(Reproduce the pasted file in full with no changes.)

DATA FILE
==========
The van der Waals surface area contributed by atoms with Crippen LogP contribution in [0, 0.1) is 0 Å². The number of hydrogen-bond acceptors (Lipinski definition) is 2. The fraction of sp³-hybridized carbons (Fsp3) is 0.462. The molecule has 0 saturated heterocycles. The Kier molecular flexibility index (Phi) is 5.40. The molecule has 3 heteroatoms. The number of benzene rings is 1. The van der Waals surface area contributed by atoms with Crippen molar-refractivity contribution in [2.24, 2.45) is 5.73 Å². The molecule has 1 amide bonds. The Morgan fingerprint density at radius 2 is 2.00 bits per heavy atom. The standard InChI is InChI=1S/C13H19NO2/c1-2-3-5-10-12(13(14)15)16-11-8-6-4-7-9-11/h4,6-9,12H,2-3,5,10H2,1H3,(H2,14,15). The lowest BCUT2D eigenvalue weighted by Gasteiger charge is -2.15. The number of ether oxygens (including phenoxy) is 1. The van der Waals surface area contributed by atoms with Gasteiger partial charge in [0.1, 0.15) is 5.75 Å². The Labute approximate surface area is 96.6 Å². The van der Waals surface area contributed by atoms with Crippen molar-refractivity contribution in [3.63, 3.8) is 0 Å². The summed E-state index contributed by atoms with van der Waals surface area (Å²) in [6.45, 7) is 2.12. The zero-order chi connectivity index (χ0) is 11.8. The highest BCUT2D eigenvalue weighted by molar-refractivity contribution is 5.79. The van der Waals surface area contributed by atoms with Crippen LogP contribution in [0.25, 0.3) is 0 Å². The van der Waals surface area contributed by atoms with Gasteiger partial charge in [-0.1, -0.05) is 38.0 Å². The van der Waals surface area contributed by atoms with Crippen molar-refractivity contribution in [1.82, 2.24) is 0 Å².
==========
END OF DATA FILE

The van der Waals surface area contributed by atoms with Crippen LogP contribution in [0, 0.1) is 0 Å². The number of hydrogen-bond acceptors (Lipinski definition) is 2. The fraction of sp³-hybridized carbons (Fsp3) is 0.462. The molecule has 0 saturated heterocycles. The Kier molecular flexibility index (Phi) is 5.40. The molecule has 3 heteroatoms. The number of benzene rings is 1. The van der Waals surface area contributed by atoms with Crippen molar-refractivity contribution in [2.24, 2.45) is 5.73 Å². The molecule has 1 amide bonds. The Morgan fingerprint density at radius 2 is 2.00 bits per heavy atom. The standard InChI is InChI=1S/C13H19NO2/c1-2-3-5-10-12(13(14)15)16-11-8-6-4-7-9-11/h4,6-9,12H,2-3,5,10H2,1H3,(H2,14,15). The lowest BCUT2D eigenvalue weighted by Gasteiger charge is -2.15. The number of ether oxygens (including phenoxy) is 1. The van der Waals surface area contributed by atoms with Gasteiger partial charge in [0.1, 0.15) is 5.75 Å². The Labute approximate surface area is 96.6 Å². The van der Waals surface area contributed by atoms with Crippen molar-refractivity contribution in [3.63, 3.8) is 0 Å². The summed E-state index contributed by atoms with van der Waals surface area (Å²) in [6.45, 7) is 2.12. The zero-order chi connectivity index (χ0) is 11.8. The highest BCUT2D eigenvalue weighted by molar-refractivity contribution is 5.79. The van der Waals surface area contributed by atoms with Crippen LogP contribution in [0.25, 0.3) is 0 Å². The van der Waals surface area contributed by atoms with Gasteiger partial charge in [-0.1, -0.05) is 38.0 Å². The van der Waals surface area contributed by atoms with Crippen molar-refractivity contribution in [1.82, 2.24) is 0 Å².